Play a Hand With Me

I’m experimenting with Twitter’s survey feature to solicit feedback on a few poker hands. Since not every loyal blog follower uses Twitter, here are the results of one recent thread.

At a loose, private $1/2 no limit game, I was on the button with K8 and three players limped in front of me.

 

I went with a call. If I raise, I’m likely to get multiple callers, unless I make the raise very large. That might force everyone to fold and win a few dollars, but also would be wasting my post-flop positional advantage. Calling keeps my stack-to-pot ratio high, my investment (both financially and emotionally) in the pot low, and my range wide. If I whiff the flop – the most likely scenario – I won’t feel any pressure to try to steal the pot.

… and what a flop! J96 gives me the 2nd nut flush. And there is betting in front of me. Inside my head, I’m doing a happy dance.

Calvin and Hobbes happy dance

This time the votes came 23% in favor of calling, and 38% each for raising smallish and raising bigger. I called, wanting to find out if the blinds might want to come along or possibly check-raise. Another heart (7 outs) would give a naked A a higher flush, and a paired board (9 outs) could give someone a full house, contingencies I would have dealt with if they happened. If I sprung the trap too quickly I might lose all my customers.

The turn was beautiful… A♣. This will make it harder for anyone holding A to fold, especially if it improves him to two pair. There is more betting in front of me. Another poll.

Sorry my last tweet says the prior results were 20/40/40… the poll hadn’t closed yet and a couple lates votes came in. My bad.

This time I raised to $65, which got the most votes. At the time, I thought this would be enough to put the original bettor all-in. For purposes of this blog, I’ll call him “Derrell.” He actually had $6 more and pushed all his chips into the middle. Knowing that I would not have the option of re-raising, the hijack seat called. For purposes of this blog, I’ll call him “Dave.” At this point, I expected one of them to have the A, and the other to have two pair, a set, or a weaker flush. I considered it more likely that Derrell had the A, as his small turn bet was more of a blocker than a value bet.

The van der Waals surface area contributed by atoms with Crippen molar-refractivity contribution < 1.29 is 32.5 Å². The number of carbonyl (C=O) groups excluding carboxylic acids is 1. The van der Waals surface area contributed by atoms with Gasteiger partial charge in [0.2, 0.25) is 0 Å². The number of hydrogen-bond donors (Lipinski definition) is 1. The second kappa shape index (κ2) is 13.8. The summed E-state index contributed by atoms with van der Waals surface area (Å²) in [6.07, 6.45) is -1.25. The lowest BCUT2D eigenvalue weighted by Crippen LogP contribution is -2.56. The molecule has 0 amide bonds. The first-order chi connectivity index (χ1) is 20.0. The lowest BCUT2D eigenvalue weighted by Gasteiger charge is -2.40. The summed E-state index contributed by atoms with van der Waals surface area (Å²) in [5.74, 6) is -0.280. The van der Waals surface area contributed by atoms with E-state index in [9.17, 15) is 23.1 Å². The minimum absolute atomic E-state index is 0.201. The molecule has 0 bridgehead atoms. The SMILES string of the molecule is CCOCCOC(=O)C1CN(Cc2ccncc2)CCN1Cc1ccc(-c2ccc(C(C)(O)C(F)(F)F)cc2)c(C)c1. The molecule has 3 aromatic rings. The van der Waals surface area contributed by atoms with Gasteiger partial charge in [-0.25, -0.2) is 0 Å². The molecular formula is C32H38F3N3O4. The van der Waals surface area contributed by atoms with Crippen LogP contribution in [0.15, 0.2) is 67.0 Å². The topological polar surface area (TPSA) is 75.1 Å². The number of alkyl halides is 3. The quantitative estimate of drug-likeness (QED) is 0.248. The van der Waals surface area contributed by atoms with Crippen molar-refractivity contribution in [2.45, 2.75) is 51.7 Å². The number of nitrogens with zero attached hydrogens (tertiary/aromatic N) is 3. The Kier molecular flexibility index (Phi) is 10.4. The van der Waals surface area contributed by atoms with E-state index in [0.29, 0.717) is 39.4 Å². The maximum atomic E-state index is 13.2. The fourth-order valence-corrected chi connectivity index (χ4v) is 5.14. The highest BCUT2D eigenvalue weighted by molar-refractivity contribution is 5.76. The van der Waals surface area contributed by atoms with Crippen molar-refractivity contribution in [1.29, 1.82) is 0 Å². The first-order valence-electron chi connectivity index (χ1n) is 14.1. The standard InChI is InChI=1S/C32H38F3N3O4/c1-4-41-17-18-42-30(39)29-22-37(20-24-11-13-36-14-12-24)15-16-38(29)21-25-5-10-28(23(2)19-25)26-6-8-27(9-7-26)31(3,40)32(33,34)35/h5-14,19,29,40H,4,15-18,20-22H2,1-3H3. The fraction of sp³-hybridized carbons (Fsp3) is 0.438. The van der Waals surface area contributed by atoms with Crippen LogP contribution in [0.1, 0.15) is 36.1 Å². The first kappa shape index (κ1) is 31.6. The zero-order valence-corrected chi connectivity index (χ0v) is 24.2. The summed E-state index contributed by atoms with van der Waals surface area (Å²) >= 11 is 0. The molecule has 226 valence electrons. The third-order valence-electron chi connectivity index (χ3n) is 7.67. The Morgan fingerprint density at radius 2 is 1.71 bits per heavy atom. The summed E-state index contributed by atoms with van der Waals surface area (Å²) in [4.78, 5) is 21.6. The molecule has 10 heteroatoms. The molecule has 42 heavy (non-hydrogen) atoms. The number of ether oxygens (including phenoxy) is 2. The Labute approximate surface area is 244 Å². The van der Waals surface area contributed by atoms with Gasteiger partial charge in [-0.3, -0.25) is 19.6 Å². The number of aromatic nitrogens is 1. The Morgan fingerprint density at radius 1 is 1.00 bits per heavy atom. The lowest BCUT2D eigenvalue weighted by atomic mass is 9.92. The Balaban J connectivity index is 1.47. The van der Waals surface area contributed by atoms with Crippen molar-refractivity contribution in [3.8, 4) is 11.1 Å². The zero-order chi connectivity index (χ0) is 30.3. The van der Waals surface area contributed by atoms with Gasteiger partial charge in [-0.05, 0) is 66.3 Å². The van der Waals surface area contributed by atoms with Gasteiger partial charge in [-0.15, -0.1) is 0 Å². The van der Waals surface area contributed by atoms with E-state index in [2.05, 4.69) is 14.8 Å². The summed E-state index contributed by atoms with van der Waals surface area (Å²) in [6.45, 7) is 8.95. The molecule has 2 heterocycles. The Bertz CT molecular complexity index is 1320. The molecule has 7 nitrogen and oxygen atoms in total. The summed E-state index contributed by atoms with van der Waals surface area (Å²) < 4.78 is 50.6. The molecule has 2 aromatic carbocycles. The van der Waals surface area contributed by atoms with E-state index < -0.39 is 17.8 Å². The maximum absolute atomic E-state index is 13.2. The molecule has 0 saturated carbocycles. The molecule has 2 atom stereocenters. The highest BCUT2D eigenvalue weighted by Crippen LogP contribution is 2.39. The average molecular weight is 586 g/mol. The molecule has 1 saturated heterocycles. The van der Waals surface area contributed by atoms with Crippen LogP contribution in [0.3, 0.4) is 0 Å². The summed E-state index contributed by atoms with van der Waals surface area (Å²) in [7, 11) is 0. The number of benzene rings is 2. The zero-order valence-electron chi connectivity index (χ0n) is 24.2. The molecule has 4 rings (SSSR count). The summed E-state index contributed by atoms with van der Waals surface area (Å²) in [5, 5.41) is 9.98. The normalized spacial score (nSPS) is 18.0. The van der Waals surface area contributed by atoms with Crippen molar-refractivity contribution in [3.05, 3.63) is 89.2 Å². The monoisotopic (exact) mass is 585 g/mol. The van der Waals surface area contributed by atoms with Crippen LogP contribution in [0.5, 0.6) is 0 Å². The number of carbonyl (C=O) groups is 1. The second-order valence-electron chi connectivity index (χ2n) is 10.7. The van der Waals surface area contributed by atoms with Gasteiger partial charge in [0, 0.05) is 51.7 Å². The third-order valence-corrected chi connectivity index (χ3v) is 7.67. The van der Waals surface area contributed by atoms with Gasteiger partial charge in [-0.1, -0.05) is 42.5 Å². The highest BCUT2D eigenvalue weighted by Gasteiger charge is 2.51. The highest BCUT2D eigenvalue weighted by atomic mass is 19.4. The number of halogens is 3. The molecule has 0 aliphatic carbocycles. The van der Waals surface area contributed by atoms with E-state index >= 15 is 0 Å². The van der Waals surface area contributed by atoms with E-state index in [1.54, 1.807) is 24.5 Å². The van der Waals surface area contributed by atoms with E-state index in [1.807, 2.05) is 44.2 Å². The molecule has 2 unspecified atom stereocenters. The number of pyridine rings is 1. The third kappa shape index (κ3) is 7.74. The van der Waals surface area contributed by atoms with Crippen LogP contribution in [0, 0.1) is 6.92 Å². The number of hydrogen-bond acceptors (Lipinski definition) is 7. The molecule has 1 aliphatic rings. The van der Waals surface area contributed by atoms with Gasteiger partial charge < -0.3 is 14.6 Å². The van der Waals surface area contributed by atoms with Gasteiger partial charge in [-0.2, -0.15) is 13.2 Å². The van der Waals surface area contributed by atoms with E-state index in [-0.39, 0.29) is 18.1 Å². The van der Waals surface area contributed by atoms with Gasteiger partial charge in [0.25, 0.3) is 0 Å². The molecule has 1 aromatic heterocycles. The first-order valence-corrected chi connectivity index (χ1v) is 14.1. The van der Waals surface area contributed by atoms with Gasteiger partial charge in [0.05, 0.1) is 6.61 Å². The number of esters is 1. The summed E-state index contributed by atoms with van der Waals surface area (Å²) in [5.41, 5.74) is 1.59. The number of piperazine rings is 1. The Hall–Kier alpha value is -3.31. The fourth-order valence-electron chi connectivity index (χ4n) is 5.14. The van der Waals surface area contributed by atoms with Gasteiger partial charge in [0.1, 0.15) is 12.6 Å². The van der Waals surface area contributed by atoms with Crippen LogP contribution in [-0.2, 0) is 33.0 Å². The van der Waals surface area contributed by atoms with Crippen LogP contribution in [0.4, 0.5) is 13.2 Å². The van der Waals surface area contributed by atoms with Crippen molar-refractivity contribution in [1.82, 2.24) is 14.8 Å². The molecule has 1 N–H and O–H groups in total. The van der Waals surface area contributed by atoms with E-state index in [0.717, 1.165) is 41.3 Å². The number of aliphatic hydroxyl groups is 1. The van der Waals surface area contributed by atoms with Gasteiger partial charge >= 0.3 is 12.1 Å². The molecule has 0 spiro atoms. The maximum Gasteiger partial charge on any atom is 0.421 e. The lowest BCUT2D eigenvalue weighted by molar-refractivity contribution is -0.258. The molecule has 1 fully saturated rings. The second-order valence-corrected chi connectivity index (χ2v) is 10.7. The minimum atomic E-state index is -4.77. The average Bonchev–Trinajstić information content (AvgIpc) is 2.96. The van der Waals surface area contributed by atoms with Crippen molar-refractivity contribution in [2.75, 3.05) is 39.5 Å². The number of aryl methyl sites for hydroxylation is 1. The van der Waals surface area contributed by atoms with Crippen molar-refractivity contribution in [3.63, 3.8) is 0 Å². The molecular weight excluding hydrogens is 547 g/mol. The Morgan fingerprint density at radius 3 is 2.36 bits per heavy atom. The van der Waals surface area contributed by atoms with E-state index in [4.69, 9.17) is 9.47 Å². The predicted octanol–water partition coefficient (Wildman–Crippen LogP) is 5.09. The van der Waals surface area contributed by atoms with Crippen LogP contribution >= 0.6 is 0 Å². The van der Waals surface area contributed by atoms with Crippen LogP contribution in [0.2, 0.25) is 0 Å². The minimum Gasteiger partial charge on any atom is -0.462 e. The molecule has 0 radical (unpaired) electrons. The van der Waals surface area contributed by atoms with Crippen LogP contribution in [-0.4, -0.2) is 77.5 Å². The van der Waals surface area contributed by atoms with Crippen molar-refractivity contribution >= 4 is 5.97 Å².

Dave, on the other hand, had something that he liked too much to fold but not enough to raise. If he had any flush, I thought he have raised already, either a large raise with a non-nut flush to make it expensive for the A or any sets to draw, or a more modest raise to build the pot if he had the nut flush. That made two pair or a set as more likely holdings for Dave.

Now there was $255 in the main pot and no side pot. The river was the 8, as clean a card as I could ask for. Dave checked and I need to run one final Twitter poll.

The votes split 50/50. If my read was correct and Dave had two pair or a set, I didn’t think he would commit his entire stack. Since there was no side pot, I had no incentive to bluff unless somehow I had a hand that beat Derrell but not Dave, and Dave’s was weak enough that I could push him out. Highly unlikely. This means I should make a smaller bet and hope for one final crying call.

I bet $100, approximately 40% of the main pot. Dave does call and my hand is good. Neither Derrell nor Dave show their hands. Another happy dance.

In hands like this, we have a choice of trying to get full stacks in, which risks losing our customer(s) too soon, or settling for a “reasonably large” pot. At each decision, a larger bet might lead to a much larger final pot, or it might simply end the hand right then and there. In a limped pot with effective stacks of 175 BBs, I opted for the latter approach and ended up very happy with the outcome.

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